The rivet has existed for a very long time, in fact since the Bronze Age, and remains one of the best methods of permanently fastening two things (normally metal sheets) together. Rivets are commonly used when it is really rather important that whatever has been fastened stays that way, such as aircraft and ship hulls. The vibrations created by movement also have a habit of loosening nuts and bolts so the rivet is generally the preferred fastening.
Back in 1931, Louis Huck was looking for a method to speed up aircraft production, and the blind rivet was his answer. Unlike normal rivets, the blind rivet requires only one-sided access to your desired material, which is particularly useful in airplane construction because of ergonomically shaped hulls that are tricky to access.
Just as with normal rivets, a blind rivet is inserted into a predrilled hole, but the rivet has a mandrel—a cylindrical core made of tough material and with an engineered break notch. As the blind riveting tool draws the tough mandrel head back through the hole, it squashes the softer rivet head on the other side. Once enough force is applied, the mandrel head breaks, leaving it in the hole and a formed head on the blind side of the material.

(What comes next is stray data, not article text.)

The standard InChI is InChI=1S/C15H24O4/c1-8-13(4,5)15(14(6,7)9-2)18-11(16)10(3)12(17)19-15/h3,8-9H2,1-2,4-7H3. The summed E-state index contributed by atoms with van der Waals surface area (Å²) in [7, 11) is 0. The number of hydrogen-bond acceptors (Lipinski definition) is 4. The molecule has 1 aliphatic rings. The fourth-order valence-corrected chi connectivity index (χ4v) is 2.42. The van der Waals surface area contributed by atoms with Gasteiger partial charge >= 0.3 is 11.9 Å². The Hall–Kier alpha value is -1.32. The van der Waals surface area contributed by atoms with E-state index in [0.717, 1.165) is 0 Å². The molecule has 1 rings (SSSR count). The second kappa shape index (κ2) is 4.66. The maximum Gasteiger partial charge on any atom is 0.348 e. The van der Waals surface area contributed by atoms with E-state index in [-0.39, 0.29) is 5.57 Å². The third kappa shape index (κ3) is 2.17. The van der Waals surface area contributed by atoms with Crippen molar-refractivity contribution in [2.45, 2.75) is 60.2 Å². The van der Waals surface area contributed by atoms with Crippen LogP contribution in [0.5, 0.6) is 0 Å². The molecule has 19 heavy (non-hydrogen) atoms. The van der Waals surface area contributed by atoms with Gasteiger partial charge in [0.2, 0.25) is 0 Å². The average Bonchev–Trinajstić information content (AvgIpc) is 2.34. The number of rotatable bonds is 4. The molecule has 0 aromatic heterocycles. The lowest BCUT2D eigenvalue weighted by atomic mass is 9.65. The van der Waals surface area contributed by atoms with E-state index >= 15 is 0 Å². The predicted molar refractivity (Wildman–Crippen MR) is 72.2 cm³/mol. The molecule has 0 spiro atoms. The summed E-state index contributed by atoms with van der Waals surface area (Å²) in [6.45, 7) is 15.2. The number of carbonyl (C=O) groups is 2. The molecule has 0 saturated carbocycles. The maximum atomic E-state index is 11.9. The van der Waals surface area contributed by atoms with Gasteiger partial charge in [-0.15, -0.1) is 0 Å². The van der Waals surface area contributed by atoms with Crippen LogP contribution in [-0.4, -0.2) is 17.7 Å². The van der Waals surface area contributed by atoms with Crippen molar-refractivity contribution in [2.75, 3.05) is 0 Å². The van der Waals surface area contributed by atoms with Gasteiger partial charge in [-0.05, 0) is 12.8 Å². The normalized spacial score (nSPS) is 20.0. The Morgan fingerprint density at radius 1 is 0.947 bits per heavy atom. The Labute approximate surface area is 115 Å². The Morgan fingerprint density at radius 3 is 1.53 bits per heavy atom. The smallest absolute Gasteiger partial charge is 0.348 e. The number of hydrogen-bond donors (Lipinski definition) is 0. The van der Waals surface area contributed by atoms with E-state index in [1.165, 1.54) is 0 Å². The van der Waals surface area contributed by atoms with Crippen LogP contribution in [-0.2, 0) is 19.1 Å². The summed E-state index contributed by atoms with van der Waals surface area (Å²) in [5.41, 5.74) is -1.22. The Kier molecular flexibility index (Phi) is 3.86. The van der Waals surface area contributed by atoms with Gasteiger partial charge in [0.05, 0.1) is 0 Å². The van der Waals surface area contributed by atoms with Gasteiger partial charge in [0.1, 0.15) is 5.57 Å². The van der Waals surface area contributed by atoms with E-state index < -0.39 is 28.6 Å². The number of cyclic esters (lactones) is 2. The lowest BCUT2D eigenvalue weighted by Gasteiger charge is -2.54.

A blind rivet is easier and faster to use than a traditional "solid" rivet. Although blind rivets are not necessarily as strong as normal rivets, the use of normal rivets is sometimes not a viable option. The basic design of rivets has changed little over time, but improvement in materials and riveting tools means that they are easier to fit and more reliable than ever. They are commonly used in the construction of anything from prefabricated houses to train carriages, buses, cars, and even sea containers.